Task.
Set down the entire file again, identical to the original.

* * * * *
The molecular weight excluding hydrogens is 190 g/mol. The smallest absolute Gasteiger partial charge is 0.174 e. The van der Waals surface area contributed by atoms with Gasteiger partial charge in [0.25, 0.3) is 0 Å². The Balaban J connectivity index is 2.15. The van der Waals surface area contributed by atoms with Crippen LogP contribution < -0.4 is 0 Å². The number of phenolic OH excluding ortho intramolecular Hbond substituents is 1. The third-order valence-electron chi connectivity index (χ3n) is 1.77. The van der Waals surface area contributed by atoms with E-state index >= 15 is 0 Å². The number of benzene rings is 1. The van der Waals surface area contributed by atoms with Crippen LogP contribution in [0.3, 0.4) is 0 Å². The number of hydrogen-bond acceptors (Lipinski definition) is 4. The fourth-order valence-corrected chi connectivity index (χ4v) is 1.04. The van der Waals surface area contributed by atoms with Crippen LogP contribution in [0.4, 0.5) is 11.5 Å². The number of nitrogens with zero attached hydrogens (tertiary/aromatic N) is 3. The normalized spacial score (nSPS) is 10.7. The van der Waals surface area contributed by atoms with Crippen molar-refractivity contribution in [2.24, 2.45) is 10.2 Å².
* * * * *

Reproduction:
The molecular weight excluding hydrogens is 190 g/mol. The smallest absolute Gasteiger partial charge is 0.174 e. The van der Waals surface area contributed by atoms with Gasteiger partial charge in [0.25, 0.3) is 0 Å². The Balaban J connectivity index is 2.15. The van der Waals surface area contributed by atoms with Crippen LogP contribution < -0.4 is 0 Å². The number of phenolic OH excluding ortho intramolecular Hbond substituents is 1. The third-order valence-electron chi connectivity index (χ3n) is 1.77. The van der Waals surface area contributed by atoms with E-state index >= 15 is 0 Å². The number of benzene rings is 1. The van der Waals surface area contributed by atoms with Crippen LogP contribution in [0.3, 0.4) is 0 Å². The number of hydrogen-bond acceptors (Lipinski definition) is 4. The fourth-order valence-corrected chi connectivity index (χ4v) is 1.04. The van der Waals surface area contributed by atoms with Crippen LogP contribution in [0.4, 0.5) is 11.5 Å². The number of nitrogens with zero attached hydrogens (tertiary/aromatic N) is 3. The normalized spacial score (nSPS) is 10.7. The van der Waals surface area contributed by atoms with Crippen molar-refractivity contribution in [2.24, 2.45) is 10.2 Å².